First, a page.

The second step is to realize that in order to feel rejection we must first give someone else the power to do so. Am I setting myself up for rejection? According to psychiatrist, Karen Horney, we tend to move toward, away from, or against others. Am I open and meeting others half way? Am I waiting for others to come to me or making others work harder to approach me? Or am I mistakenly pushing others away from me by rubbing them the wrong way or coming on too strong when all I really want to do is connect? Am I trying to alienate others before they get the chance to alienate or reject me?

The third step is to understand that rejection is a negative experience just like any other and that the hurt lessens when shared with others. Sometimes we can “feel” rejection when we are not being rejected at all. If I was cheated on by a loved one, or a family member raked me over the coals for showing up late for dinner, I would find a sympathetic ear to talk it out with. By discussing rejection, we find that we are not alone. We may even find that our story is not so bad when others share their horror stories of rejection. And don’t worry about fearing that we’ve blown the situation out of proportion. Maybe we have not been rejected at all. Our true friends will be the first to tell us when we are full of hot air. Our fake friends will be the last to tell us when we are wearing our underwear on our heads!

I’ll leave you with a couple of quotes on fitting in:

“I refuse to join any club that would have me as a member” Groucho Marx

“I want my individuality, so why can’t I get a tattoo? Everyone else is.” My neighbor’s teenager

The floor is now open for your comments. Please join in.

*This blog post was originally published at eDocAmerica*

James Randi And The Psychology Of Magical Thinking

skepticsjamesrandiJames Randi, perhaps better known as “The Amazing Randi” has spent most of his life performing magic shows. In 1996 he created the James Randi Educational Foundation (JREF) designed to expose the fraudulent claims made by psychics, faith healers, and snake oil salesmen. The ultimate goal of the JREF is to create a new generation of critical thinkers – people who will not be hoodwinked by the aforementioned hucksters.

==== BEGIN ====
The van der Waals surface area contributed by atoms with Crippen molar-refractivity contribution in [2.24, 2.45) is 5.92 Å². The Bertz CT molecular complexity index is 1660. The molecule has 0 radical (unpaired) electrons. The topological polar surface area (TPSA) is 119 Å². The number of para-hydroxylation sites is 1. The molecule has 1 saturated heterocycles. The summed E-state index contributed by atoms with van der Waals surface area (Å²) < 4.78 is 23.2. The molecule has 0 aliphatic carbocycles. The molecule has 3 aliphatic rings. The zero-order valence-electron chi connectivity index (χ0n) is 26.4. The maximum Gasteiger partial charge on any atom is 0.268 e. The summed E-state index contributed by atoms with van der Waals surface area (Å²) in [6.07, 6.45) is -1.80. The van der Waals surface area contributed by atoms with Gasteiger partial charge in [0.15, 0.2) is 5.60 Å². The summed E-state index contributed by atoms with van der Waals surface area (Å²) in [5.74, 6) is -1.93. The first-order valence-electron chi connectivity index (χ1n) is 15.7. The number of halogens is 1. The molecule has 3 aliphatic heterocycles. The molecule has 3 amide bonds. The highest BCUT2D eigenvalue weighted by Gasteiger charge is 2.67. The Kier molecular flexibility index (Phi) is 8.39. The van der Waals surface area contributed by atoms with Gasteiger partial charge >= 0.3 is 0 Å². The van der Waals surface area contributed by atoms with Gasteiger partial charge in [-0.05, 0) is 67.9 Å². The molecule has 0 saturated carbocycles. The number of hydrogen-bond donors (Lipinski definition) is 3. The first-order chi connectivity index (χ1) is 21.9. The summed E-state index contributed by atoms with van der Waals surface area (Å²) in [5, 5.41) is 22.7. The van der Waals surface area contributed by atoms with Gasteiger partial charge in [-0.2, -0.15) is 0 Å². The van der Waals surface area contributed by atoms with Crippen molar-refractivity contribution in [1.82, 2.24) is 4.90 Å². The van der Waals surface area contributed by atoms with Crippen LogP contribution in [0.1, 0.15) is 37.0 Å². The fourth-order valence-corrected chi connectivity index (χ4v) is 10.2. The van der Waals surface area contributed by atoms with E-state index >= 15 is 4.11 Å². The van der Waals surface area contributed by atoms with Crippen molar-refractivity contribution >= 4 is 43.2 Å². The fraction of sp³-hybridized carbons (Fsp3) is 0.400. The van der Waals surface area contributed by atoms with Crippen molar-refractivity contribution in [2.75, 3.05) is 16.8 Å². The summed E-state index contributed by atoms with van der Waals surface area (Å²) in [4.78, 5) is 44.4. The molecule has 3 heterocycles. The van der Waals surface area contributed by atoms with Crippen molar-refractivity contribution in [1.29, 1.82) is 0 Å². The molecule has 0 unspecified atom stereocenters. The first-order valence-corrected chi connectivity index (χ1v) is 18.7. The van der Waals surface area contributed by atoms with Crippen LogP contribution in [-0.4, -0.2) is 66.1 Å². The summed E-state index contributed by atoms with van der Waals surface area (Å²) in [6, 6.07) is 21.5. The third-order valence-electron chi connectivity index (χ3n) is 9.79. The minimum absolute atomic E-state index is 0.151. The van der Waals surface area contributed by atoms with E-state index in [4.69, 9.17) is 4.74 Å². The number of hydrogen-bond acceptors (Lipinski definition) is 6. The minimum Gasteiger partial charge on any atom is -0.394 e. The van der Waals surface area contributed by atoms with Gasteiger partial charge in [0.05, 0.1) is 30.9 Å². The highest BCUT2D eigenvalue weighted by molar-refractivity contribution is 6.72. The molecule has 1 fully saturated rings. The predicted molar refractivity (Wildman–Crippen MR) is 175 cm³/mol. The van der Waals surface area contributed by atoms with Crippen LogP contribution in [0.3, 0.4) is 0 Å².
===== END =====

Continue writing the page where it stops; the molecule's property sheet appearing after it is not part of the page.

I had the good fortune of interviewing Mr. Randi briefly at the recent conference known as “The Amazing Meeting.” I was eager to pick his brain about human behavior and magical thinking. This is what I learned…

Randi identified certain groups of people who seem to be more susceptible to magical thinking and/or belief in the paranormal. According to him, the top two are:

1. News reporters. Although at first I wasn’t sure if Randi meant that reporters like a good story versus they believe a good story – he told me that in his experience, they were some of the most gullible people on earth. In fact, they were more interested in implausible stories than true ones – and Randi said that the more fantastical his explanation for phenomena, the more likely they were to believe it and write about it.

2. Academics. This surprised me since I assumed that this group would actually be less susceptible. Randi suggested that they are more likely to be taken in because they are single-minded about phenomena. They are over confident in their ability to understand how things work, and when something cannot be explained in their framework, they’re willing to attribute it to the paranormal.

Who are the least susceptible? Children. Why? Because they are simple thinkers, and harder to distract. The art of magic is in distraction of the sophisticated mind. Children tend to be very concrete, so they don’t expect things to happen with hand-waving and flourishes. They keep their eye on the coin (or other item being transferred from hand to hand), and are more likely to know where it is at all times.

To wrap up our short interview, I asked Randi if he could explain why people believe in magic, fantasy, and the paranormal? He responded simply:

Ultimately it’s not about intelligence or lack thereof. It’s about people not wanting to accept that life is random, suffering is inevitable, and there is no good reason for bad things happening.

What do you make of Randi’s observations?